This book follows two interconnected families in Cleveland across generations. There’s drug deals and mental illness and the search for a hidden treasure. I didn’t much care for this book. I had a hard time figuring out how everything was connected for much of the book and couldn’t figure out what part of the timeline I was in as a result which made things confusing. I didn’t care about the characters or what happened to them. I give it a 4 out of 10.
24. Nothing Like Paris by Amy Jo Cousins
I read the first book in this series of interconnected romance novels and enjoyed it well enough so when I was looking for something light to read I picked up the next one. Jack is facing expulsion from his university after taking out his anger on one of the characters from the previous books. Now he’s stuck back in his small hometown in Iowa facing the life he ran away from with his alcoholic mother and the ex-boyfriend he left behind. This was another decent read. I might read my way through the series when I need some lighter fare than my normal reads. I give it a 6 out of 10.
23. Welcome to the Goddman Ice Cube: Chasing Fear and Finding Hope in the Great White North by Blair Braverman
Braverman writes a memoir about her experiences in Norway and Alaska beginning with her experience studying abroad in Norway during high school and her continued pursuit to outrun her feelings about the past in even more remote environs first as a dog sled musher on a glacier in Alaska and then in the remotest parts of northern Norway. As someone who hates the cold and enjoys civilization her desires are the complete opposite of mine, but despite that this book was less what I wanted it to be than it what it really was. It was mostly about her terrible experiences with men and how horrible men are to women no matter where you go and less about the actual experiences of doing the things like dog sledding. I give it a 4 out of 10.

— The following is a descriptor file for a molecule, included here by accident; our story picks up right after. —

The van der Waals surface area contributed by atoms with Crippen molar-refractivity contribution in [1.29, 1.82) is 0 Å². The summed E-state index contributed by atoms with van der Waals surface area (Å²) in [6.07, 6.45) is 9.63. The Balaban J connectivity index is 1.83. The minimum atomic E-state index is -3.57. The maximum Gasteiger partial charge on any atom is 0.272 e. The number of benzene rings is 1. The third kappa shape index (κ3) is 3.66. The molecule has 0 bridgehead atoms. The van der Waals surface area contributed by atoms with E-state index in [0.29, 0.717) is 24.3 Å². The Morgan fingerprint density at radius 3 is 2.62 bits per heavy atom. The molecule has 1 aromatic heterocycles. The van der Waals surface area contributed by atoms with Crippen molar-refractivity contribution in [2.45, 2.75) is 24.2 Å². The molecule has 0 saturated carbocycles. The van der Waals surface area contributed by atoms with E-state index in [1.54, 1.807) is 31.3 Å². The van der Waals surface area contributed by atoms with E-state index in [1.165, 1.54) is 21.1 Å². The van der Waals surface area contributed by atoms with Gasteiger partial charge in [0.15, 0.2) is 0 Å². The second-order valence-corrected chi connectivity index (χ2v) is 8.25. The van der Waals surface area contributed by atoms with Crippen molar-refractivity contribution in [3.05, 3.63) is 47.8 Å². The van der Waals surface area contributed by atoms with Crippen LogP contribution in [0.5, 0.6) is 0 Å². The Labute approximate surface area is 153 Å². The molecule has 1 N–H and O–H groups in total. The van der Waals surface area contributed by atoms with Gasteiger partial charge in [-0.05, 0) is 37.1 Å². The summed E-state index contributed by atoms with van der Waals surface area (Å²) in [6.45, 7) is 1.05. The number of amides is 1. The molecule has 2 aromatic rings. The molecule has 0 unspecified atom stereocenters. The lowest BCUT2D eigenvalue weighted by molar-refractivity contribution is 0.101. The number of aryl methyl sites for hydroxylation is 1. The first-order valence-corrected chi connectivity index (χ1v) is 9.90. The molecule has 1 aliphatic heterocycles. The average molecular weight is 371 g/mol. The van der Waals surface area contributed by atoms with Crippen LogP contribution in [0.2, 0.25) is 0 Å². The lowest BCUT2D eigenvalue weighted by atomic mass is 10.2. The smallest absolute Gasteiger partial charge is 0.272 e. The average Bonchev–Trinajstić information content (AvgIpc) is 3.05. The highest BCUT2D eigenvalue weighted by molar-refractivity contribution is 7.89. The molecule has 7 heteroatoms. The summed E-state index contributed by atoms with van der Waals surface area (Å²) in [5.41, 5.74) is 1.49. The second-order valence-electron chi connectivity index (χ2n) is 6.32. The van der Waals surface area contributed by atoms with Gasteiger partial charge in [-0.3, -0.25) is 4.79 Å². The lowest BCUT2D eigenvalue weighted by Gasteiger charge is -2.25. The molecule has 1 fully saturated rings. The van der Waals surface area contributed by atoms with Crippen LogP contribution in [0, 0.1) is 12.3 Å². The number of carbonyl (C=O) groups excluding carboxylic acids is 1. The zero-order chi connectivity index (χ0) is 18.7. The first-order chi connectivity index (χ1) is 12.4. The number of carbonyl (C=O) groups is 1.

22. All We Ever Wanted by Emily Giffin
Nina has a picture perfect life. Her husband has made a lot of money in the tech business and their son has just been admitted to Princeton. But she discovers that her life may not be all that it seems after her son is accused of taking a suggestive photo of a drunken classmate and sending to the whole school. Lyla just wants to forget the whole thing happened, but after her overprotective father finds out he won’t let it go and neither will Nina who wants her son to take responsibility for his actions while her husband just wants to make the whole thing disappear.
I really enjoyed this book. I liked the way the characters were written and they way the book looked at privilege. I give it a 7 out of 10.
21. Unsheltered by Barbara Kingsolver
This one of the those books that ties two stories together from the past and the present. Willa’s life has not turned out like she planned. After the university where her husband had tenure closes they wind up living in a falling down house with her ailing and often unpleasant Greek father-in-law, her teenager daughter, and now raising her grandson after the baby’s mother dies and her son basically abandons his child to his grandparents. In an attempt to raise funds to fix their historic house Willa attempts to tie it to some famous residents of the town, a female scientist who was connected to Darwin and a local science teacher causing controversy in the town by teaching Darwin’s controversial new theory of evolution.
I enjoyed the present day story and did not give one whit about the story from the past. I don’t have much to say about that piece of the story because I found it boring and not something that had much payoff to the present day story. I really liked the relationships between the characters in the present day story. I liked how Willa and her husband still had a great relationship even in their late middle age. It was not without its problems, but there still seemed to be genuine love and affection between them. I also really liked how Willa’s father-in-law and daughter got along. I wish the story had just been about their family and hadn’t kept throwing me back into the tedium of the story from the past. I give it 5 out of 10.